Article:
Named By: F. E. Novas, L. Salgado, J. O. Calvo & F. L. Agnolín - 2005.
Classification: Chordata, Reptilia, Dinosauria, Saurischia, Sauropoda, Titanosauria, Titanosauroidea, Lognkosauria.
Species: P. reuili (type).
Size: Depending upon the source, estimates range between 30 and 40 meters long.
Known locations: Argentina - Pari Aike Formation.
Time period: Early Maastrichtian of the Cretaceous.
Fossil representation: 1 cervical (neck), 1 dorsal (back) and 2 caudal (tail) vertebrae.
larger an animal becomes in life, the more likely it is that it will
only be represented by a few bones, and this is because the body is
usually scattered by the actions of scavengers as well as environmental
factors such as floods and wind storms long before the body can be
buried and protected from such interference. This is almost certainly
why the titanosaurine
dinosaur genus Puertasaurus is so far known by
only four vertebrae. However, these vertebrae are of an
exceptionally large size, even for a titanosaur, with one of the
dorsal vertebrae measuring one hundred and six centimetres tall and one
hundred and sixty-eight centimetres wide. These measurements mean
that this vertebra is the broadest titanosaur vertebra discovered,
and by itself reveals that Puertasaurus was of
Unfortunately, because only four vertebrae are known, the only thing that researchers can do when estimated the size is make a best guess by comparing the few vertebrae of Puertasaurus and comparing them to other titanosaurs. The original describers of Puertasaurus estimated the total length of Puertasaurus to fall somewhere between thirty-five and forty meters in length, though in 2010 Gregory S. Paul considered Puertasaurus to be about thirty metres long. It is uncertain if Puertasaurus was one of the longest titanosaurs, though the genus does seem to be roughly comparable to the more famous Argentinosaurus in terms of length. The size of the dorsal vertebrae however clearly indicates the presence of a far more massive rib cage than that speculated for Argentinosaurus. This means that even if Puertasaurus was not as long as Argentinosaurus, it was certainly wider, and by extension most probably much heavier than Argentinosaurus. But again, because Puertasaurus is so far only known from a few vertebrae, it is impossible to be certain about the body weight, though Novas er al did speculate a range of eighty-eight to one hindered metric tons in the 2005 description of Puertasaurus.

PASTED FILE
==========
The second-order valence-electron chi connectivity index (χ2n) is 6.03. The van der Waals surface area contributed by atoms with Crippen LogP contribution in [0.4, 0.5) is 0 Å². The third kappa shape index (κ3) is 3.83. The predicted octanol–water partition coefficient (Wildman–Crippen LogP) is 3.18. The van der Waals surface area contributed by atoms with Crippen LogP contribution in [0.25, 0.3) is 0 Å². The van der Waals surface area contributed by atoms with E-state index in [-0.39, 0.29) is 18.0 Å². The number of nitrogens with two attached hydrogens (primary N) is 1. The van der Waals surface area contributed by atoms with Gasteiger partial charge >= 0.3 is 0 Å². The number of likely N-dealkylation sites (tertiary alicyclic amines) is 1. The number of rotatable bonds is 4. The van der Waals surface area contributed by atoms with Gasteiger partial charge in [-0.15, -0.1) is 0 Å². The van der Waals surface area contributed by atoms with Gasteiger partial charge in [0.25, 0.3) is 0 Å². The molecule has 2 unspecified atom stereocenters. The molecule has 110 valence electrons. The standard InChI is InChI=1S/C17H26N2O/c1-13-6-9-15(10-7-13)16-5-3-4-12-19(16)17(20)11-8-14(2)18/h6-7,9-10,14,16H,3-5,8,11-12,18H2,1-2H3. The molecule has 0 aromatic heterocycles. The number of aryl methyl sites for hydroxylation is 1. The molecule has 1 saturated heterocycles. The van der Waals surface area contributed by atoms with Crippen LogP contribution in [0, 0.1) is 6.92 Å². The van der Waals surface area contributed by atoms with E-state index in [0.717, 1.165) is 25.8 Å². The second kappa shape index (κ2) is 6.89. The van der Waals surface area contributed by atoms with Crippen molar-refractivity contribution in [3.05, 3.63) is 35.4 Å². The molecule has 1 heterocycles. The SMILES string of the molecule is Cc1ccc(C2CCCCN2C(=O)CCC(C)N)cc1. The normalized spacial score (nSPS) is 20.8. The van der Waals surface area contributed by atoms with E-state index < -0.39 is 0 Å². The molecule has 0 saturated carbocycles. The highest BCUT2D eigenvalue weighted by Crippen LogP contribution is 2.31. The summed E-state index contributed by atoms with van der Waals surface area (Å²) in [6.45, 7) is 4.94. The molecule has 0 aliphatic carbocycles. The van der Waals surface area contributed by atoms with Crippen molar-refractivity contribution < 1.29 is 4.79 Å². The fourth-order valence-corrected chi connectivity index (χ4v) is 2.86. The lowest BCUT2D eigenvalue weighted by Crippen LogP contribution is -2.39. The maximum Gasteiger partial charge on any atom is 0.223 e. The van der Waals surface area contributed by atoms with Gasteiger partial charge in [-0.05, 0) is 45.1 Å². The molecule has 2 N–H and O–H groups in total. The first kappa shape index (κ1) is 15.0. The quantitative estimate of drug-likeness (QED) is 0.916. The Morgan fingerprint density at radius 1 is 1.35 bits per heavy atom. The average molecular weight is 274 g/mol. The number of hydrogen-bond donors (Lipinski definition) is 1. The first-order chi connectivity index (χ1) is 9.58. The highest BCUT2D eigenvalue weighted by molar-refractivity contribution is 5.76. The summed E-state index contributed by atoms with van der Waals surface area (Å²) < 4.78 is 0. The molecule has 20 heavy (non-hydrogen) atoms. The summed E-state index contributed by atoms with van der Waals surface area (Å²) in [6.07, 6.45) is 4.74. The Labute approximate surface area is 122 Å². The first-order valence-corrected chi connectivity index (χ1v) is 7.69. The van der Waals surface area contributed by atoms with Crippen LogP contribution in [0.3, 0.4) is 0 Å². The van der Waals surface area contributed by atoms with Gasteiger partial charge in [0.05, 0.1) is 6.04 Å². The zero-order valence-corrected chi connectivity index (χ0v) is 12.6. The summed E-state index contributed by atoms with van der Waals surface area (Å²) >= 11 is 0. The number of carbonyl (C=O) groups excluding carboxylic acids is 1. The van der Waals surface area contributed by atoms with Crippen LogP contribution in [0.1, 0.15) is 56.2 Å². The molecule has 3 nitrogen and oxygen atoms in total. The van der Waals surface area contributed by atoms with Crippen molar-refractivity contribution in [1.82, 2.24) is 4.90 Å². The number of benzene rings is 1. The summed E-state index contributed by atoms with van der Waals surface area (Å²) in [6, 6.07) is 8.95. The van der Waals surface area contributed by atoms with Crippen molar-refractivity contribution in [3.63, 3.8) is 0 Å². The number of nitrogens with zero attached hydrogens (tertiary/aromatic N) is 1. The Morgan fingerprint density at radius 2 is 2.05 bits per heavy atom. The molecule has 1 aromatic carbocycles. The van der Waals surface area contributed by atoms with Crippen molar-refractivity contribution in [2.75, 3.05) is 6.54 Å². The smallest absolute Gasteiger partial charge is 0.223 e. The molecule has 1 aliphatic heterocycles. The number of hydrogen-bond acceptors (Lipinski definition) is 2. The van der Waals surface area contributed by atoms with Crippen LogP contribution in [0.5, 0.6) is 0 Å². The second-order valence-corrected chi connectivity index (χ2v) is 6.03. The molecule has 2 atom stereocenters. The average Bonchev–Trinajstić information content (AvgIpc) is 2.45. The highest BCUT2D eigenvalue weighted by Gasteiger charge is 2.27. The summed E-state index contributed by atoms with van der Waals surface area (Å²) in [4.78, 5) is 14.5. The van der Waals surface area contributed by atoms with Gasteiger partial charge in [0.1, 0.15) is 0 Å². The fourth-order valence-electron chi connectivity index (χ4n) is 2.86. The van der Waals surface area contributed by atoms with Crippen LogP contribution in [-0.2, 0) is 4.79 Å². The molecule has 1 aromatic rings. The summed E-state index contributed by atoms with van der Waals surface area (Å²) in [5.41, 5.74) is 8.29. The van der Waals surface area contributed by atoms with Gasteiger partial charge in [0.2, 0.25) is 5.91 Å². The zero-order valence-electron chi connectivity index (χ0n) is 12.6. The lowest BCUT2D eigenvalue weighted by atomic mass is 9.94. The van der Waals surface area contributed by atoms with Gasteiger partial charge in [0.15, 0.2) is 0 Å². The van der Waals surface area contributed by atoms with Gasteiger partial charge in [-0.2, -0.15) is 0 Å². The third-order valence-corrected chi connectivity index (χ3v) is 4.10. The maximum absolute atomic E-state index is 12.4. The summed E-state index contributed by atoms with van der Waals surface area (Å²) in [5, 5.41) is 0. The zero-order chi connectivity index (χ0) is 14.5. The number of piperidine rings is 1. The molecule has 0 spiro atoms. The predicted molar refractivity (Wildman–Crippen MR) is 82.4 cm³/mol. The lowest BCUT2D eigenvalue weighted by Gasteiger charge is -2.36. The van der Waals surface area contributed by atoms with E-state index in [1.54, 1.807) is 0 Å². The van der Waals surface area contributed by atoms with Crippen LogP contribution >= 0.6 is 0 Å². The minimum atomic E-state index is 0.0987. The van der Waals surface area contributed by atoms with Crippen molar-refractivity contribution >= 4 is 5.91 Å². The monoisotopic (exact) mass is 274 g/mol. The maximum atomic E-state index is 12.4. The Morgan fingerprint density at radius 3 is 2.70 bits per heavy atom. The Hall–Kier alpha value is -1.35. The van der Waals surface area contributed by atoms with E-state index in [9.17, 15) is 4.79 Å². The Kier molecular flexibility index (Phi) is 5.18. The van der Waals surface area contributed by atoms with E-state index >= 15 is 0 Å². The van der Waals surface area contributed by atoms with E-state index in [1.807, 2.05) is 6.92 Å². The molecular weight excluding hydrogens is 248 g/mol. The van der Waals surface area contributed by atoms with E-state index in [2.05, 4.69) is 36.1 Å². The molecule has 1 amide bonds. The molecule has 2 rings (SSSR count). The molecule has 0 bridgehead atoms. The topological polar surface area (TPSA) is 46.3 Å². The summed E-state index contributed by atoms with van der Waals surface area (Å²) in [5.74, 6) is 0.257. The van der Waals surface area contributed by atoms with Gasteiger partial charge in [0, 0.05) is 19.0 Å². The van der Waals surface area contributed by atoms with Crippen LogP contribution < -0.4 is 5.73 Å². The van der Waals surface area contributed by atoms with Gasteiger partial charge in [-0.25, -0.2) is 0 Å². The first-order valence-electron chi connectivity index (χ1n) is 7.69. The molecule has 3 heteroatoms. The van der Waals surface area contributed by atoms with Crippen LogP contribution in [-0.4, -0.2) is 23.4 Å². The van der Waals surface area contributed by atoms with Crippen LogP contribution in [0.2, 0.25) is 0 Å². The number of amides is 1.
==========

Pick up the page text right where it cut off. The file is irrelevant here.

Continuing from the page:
Going beyond size the vertebrae of Puertasaurus seem to be most similar to the titanosaurs of the Lognkosauria. This in itself means that Puertasaurus is related to genera such as Futalognkosaurus and Mendozasaurus amongst others. Titanosaurs of the Lognkosauria have a unique form to their cervical vertebrae which in life may have allowed their necks to perform feats of flexibility that were simply beyond the ability of other titanosaurs. This flexibility may have allowed an individual Puertasaurus to feed from a much greater range of plants without actually having to expend so much energy walking, meaning more calories could go to growth and then maintaining the large body size.
Before the description of Puertasaurus, all of the other lognkosaurian titanosaurs at the time were only known from either Turonian or Coniacian fossil deposits, suggesting that the lognkosaurian titanosaurs were only prevalent in the earlier stages of the Late Cretaceous. The Puertasaurus holotype fossils however were recovered from early Maastrichtian deposits, revealing two things: the lognkosaurian titanosaurs possibly existed all the way to the end of the Cretaceous era, and that Puertasaurus was possibly amongst the last lognkosaurian titanosaurs to live, an existence that might have only been cut short by the KT extinction just a few million years later.
Puertasaurus was named after Pablo Puerta, while the type species P. reuili was named after Santiago Reuil. These were the two people who discovered the first Puertasaurus fossils in Patagonia back in 2001.
- Giant titanosaur (Dinosauria, Sauropoda) from the Late Cretaceous of Patagonia. Revista del Museo Argentino de Ciencias Naturales, nuevo serie 7(1):37-41. - F. E. Novas, L. Salgado, J. O. Calvo & F. L. Agnolín - 2005.
- The Princeton Field Guide to Dinosaurs. - Gregory S. Paul - Princeton University Press. 2010.